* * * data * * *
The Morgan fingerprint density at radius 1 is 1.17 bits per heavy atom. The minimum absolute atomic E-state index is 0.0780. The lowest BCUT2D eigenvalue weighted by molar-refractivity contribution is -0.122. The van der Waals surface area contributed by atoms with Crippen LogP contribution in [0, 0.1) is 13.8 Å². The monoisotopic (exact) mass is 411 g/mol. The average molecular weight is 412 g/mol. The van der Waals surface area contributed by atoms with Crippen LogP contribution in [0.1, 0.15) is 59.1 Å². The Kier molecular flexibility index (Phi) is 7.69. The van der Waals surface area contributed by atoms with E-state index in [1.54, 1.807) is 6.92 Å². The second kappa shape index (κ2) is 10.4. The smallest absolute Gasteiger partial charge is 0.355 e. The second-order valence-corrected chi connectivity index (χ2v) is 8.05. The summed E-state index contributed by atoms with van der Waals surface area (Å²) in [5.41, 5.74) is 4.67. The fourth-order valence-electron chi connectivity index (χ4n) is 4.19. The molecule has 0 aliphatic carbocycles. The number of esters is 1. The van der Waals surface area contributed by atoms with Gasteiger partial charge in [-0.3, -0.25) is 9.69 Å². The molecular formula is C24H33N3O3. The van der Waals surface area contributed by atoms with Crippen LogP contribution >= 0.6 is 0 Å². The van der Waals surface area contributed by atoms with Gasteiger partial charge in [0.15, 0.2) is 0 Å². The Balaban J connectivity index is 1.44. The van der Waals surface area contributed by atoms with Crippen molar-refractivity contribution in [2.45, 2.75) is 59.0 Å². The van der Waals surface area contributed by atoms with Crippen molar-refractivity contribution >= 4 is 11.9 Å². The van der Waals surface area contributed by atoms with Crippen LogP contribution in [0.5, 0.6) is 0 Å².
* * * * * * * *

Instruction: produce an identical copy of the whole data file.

The Morgan fingerprint density at radius 1 is 1.17 bits per heavy atom. The minimum absolute atomic E-state index is 0.0780. The lowest BCUT2D eigenvalue weighted by molar-refractivity contribution is -0.122. The van der Waals surface area contributed by atoms with Crippen LogP contribution in [0, 0.1) is 13.8 Å². The monoisotopic (exact) mass is 411 g/mol. The average molecular weight is 412 g/mol. The van der Waals surface area contributed by atoms with Crippen LogP contribution in [0.1, 0.15) is 59.1 Å². The Kier molecular flexibility index (Phi) is 7.69. The van der Waals surface area contributed by atoms with E-state index in [1.54, 1.807) is 6.92 Å². The second kappa shape index (κ2) is 10.4. The smallest absolute Gasteiger partial charge is 0.355 e. The second-order valence-corrected chi connectivity index (χ2v) is 8.05. The summed E-state index contributed by atoms with van der Waals surface area (Å²) in [5.41, 5.74) is 4.67. The fourth-order valence-electron chi connectivity index (χ4n) is 4.19. The molecule has 0 aliphatic carbocycles. The number of esters is 1. The van der Waals surface area contributed by atoms with Gasteiger partial charge in [-0.3, -0.25) is 9.69 Å². The molecular formula is C24H33N3O3. The van der Waals surface area contributed by atoms with Crippen LogP contribution >= 0.6 is 0 Å². The van der Waals surface area contributed by atoms with Gasteiger partial charge in [0.15, 0.2) is 0 Å². The Balaban J connectivity index is 1.44. The van der Waals surface area contributed by atoms with Crippen molar-refractivity contribution in [2.45, 2.75) is 59.0 Å². The van der Waals surface area contributed by atoms with Crippen molar-refractivity contribution >= 4 is 11.9 Å². The van der Waals surface area contributed by atoms with Crippen LogP contribution in [0.5, 0.6) is 0 Å².